Mangrove Jack's Campden Tablets are used for sterilising and stabilising wine, cider or must and in beer making to kill bacteria and inhibit the growth of most wild yeast.
Directions for use:
- Use 1-2 tablets per 5L of must.
- Crush or dissolve in a little warm water before adding to wine or must.
- Sulphur Dioxide of 0.44g or 50 ppm if 1 tablet added to 5 Litres.
Causes serious eye damage.
Maybe harmful if inhaled.
If swallowed, induce vomiting immediately as directed by doctor. If inhaled, seek fresh air and medical attention.
KEEP OUT OF REACH OF CHILDREN
Potassium Metabisulphite, lactose, hydrogenised vegetable oil, corn starch, anticaking agent (551), magnesium stearate, stabiliser (460). Contains sulphite, lactose and milk proteins.
Packed in NZ from imported ingredients.
Further Reading on Potassium Metabisulphite:
(K2S2O5), commonly abbreviated KMS, is a powdery, white, strongly sulfurous-smelling (burned match) chemical used in many food and beverage industries, as well as in breweries as an antioxidant. When dissolved in water or beer, KMS releases free sulfite ions, and these are responsible for the antioxidative properties of the compound. KMS is by far the most popular antioxidant used in the brewing industry. Its popularity within some large breweries is because it is highly effective at preventing oxidation and because the added sulfites improve the naturally occurring sulfites produced by the yeast during fermentation. KMS is also active in limiting growth of wild yeasts and bacteria in beer.
Free sulfite reacts very readily with and thus eliminates free oxygen in foods (including beer), but also with many intermediary chemicals compounds (most important, aldehydes and ketones) that can combine with free oxygen into the stale and papery-tasting compounds so undesirable in beer.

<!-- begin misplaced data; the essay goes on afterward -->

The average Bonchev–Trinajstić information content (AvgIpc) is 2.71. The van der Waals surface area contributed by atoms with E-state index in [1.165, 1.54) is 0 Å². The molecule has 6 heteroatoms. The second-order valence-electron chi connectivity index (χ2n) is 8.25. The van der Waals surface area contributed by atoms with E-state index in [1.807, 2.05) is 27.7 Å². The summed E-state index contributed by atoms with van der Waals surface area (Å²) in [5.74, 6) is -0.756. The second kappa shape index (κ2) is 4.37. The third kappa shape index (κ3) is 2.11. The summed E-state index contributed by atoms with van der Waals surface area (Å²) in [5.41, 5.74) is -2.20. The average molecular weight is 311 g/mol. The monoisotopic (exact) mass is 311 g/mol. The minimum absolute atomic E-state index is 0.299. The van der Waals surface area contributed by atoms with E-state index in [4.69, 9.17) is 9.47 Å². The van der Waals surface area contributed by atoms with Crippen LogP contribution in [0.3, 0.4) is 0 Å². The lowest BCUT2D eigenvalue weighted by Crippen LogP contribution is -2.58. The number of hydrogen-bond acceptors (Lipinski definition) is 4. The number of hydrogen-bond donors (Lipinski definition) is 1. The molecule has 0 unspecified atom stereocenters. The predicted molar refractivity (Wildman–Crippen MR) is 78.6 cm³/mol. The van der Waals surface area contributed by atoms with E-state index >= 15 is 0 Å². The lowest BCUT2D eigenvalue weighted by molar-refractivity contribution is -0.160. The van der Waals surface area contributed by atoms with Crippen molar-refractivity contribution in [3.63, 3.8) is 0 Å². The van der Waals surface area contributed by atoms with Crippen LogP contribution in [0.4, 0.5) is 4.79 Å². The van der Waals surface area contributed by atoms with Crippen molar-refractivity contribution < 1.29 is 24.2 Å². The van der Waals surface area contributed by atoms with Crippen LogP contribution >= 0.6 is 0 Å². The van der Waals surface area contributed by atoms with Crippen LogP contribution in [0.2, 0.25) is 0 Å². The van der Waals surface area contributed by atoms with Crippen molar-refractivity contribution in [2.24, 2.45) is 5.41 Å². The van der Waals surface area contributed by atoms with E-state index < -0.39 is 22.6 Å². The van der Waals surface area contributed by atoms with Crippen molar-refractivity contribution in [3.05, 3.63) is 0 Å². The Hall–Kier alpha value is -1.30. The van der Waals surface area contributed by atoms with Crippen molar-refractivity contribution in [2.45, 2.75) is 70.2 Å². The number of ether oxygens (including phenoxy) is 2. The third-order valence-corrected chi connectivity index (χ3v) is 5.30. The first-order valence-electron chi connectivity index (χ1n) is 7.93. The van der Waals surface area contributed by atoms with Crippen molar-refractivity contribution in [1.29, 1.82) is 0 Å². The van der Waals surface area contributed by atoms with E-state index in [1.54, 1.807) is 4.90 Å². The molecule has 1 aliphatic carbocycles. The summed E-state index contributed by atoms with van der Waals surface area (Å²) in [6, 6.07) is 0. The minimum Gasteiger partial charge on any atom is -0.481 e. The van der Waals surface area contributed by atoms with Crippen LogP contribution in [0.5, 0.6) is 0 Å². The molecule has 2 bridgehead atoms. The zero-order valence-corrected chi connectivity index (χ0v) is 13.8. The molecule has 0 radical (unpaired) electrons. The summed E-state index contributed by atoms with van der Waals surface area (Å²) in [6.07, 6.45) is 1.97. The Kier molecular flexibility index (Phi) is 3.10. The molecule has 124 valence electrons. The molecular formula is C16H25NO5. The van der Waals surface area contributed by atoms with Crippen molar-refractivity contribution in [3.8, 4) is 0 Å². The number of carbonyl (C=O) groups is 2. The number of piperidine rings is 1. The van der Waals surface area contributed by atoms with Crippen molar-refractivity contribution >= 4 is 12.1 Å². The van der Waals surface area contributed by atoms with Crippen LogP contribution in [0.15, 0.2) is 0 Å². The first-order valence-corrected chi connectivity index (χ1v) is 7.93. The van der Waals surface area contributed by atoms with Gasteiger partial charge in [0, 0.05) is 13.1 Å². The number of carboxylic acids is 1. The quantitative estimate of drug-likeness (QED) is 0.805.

KMS is allowed by Food Health and Safety authorities in most countries (it has the E-number 224 on the EU positive list of food additives) around the world, but it is not permitted by Germany’s Reinheitsgebot (the German Purity Law, which is not, however, despite its name, an official law). KMS is rarely used by craft brewers anywhere, but it is common in mass-market beers in many countries. In most countries the use of KMS is regulated by specific limits either to the total concentration of sulfites in beer or by maximum allowed dosing rates. The reason for these limitations is that sulfites are known to provoke and worsen certain allergies in humans. For example, in the United States, levels above 10 ppm will require the words “contains sulfites” to be printed on the label.
KMS is very widely, almost universally, used in the wine industry for the same purposes as in brewing, but in wine KMS is used at concentrations 10–20 times higher than in beer.
Ilett, D. R.Aspects of the analysis, role, and fate of sulphur dioxide in beer—a review. Master Brewers Association of the Americas Technical Quarterly 32(1995): 213–21.
Anders Brinch Kissmeyer in Craft Beer and Brewing Magazine
Commonly used in cider and wine making in the following way:
Add one or two crushed Campden tablets (potassium metabisulfite) to the juice before fermentation to prevent any growth of wild yeast and bacteria. (Don’t boil the cider to sterilize it. Boiling causes the pectin to set, which creates a hazy beverage.) After adding the tablets, he lets the juice sit for twenty-four to thirty-six hours before pitching the yeast.